Calgary doctor calls for more research as new study shows women more likely to die of stroke than men

A new Heart and Stroke Foundation report reveals, compared with men, Canadian women are more likely to die, less likely to regain their independence and twice as likely to end up in long-term care.

Heart and Stroke Foundation report reveals major differences in medical outcomes

Dr. Shelagh Coutts, a stroke neurologist and associate professor at the Cumming School of Medicine, would like to see more education targeted at women and more female patients involved in research. (Riley Brandt, University of Calgary)

A Calgary neurologist says strokes take a big toll on her female patients and their families, and she'd like to see improved research on women and stroke and greater awareness of the potentially deadly health condition. 

A new report by the Heart and Stroke Foundation shows that strokes, which happen when blood stops flowing to part of the brain, are taking a higher toll on Canadian women than men.

According to the report, one-third more women die of stroke than men in Canada. Of the 62,000 strokes that occur in Canada every year, more than 30,200 happen to women.

"We definitely see more women with bigger strokes who are struggling," said Dr. Shelagh Coutts, a Calgary-based stroke neurologist and associate professor of neurology at the University of Calgary.

Lori Beaver had a stroke in 2003 when she was in her forties. She started a peer-support program at Foothills hospital in 2009 and found many women were not aware of the risk of stroke. (Jennifer Lee/CBC)

'I had no idea'

Calgarian Lori Beaver is one of 214,000 Canadian women living with the effects of stroke.

In 2003, when Beaver was in her 40s, she woke up with numbness in her right arm. When that progressed into problems with her right leg, she was rushed to the hospital.

"I had no idea that a person of my age and physical wellness would have a stroke," said Beaver, who spent nearly four months in the Foothills hospital recovering.

She's not alone. According to the Heart and Stroke Foundation, women are not sufficiently aware of their stroke risks or of the signs of stroke. In a poll, commissioned by the group, 36 per cent of women did not know any of the signs.

Quick treatment can improve stroke outcomes, which is why it's important to know the most common signs of stroke: facial drooping, inability to raise one or both arms, and slurred or jumbled speech. If any of these symptoms are present, call 911. (Heart and Stroke Foundation of Canada)

"I think there is a perception out there ... that men have strokes and men have heart attacks. And that's not true. Women obviously have both heart attacks and strokes, and the impact is very significant on families," said Coutts.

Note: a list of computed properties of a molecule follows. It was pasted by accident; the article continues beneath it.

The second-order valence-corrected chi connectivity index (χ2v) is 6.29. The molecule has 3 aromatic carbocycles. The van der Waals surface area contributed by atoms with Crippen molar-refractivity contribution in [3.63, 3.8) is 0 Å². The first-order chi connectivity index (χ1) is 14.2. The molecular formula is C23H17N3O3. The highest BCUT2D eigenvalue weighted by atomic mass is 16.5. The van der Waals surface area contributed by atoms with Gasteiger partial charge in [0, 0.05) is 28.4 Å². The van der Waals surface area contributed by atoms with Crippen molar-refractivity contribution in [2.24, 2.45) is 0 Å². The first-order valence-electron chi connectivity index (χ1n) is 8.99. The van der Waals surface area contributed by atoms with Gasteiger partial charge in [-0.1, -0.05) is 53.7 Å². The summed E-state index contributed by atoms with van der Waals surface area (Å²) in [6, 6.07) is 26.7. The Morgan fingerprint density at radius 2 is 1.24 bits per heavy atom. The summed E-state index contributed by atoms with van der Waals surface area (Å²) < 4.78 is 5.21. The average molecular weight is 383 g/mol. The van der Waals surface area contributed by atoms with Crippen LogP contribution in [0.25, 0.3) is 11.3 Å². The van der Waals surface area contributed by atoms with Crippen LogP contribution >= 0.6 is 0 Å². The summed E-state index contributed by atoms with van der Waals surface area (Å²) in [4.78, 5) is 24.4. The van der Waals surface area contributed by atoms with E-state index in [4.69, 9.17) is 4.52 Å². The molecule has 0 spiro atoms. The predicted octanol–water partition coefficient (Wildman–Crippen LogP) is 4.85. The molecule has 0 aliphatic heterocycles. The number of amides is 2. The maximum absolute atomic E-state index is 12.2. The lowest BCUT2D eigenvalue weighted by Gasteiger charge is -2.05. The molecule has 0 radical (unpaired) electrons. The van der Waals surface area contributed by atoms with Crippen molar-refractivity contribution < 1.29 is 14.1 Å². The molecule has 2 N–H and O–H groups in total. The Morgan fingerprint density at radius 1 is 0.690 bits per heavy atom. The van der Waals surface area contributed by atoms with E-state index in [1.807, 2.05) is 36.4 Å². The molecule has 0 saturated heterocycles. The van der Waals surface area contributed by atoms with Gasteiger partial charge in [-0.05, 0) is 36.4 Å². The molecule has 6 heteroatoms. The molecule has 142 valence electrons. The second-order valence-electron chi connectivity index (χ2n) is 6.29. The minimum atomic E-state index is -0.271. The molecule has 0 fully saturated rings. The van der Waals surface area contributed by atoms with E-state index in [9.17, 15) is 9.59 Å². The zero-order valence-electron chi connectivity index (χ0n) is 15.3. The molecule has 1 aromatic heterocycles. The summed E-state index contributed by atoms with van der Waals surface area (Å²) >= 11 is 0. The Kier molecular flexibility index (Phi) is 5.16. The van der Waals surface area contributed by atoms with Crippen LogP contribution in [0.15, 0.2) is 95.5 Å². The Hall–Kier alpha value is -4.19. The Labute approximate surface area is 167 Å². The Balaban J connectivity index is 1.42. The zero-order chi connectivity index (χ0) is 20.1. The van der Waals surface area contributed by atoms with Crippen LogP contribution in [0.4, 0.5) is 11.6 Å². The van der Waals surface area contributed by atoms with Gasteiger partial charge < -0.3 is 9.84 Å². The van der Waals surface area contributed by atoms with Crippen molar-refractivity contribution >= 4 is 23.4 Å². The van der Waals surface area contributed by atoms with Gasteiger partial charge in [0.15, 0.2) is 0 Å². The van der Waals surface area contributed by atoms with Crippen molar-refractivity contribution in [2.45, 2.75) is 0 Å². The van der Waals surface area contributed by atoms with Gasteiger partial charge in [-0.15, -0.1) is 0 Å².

Fewer women get help after stroke

The report also shows that less than half of stroke survivors in rehabilitation programs are women, "putting them at a disadvantage for making the best recovery possible."

According to the Heart and Stroke Foundation, women are 60 per cent less likely to regain their independence and twice as likely to end up in long-term care than men.

Coutts, who regularly treats women who've experienced stroke, says that because women tend to outlive their spouses, they can be left with no support at home once they are released from hospital.

"If you're on your own, which often unfortunately happens to elderly women ... it's very hard because you can't get enough care in the community. And unfortunately if you survive, you'll end up in long-term care."

Dr. Shelagh Coutts says women are under-represented in most stroke studies. (Riley Brandt, University of Calgary)

Women's experiences differ

Fifteen years after her stroke, Beaver still struggles with the long-term impacts. When she is tired she tends to slur her words. She has some difficulty walking and her memory is also affected.

In 2009, Beaver started a peer-support program at Foothills. Volunteers who have lived through stroke, or caregivers of someone who has, visit with patients on the stroke unit.

During her visits she saw a common thread among female patients.

"Even though they were very ill, they were still worried about their families. [They would say] 'I just want to get out of here,' 'how can I make the doctor release me faster.' And so I think there's always that impetus that they're always caring for their families."

More research and support needed

Part of the problem, according to Coutts, is a gap in knowledge.

"Women have been under-represented in most of the studies done to date," she said.

"I think there needs to be much more of a targeted education of women of the symptoms of stroke.… Also clinical trials need to make sure that they have much more representation of both sexes."

For Beaver, whose life has changed as a result of her stroke, improved awareness and supports for women are key.

"It's something that doesn't go away.… More resources would help people deal with it better."

About the Author

Jennifer Lee


Jennifer Lee is a CBC News reporter based in Calgary. She worked at CBC Toronto, Saskatoon and Regina, before landing in Calgary in 2002. If you have a health or human interest story to share, let her know.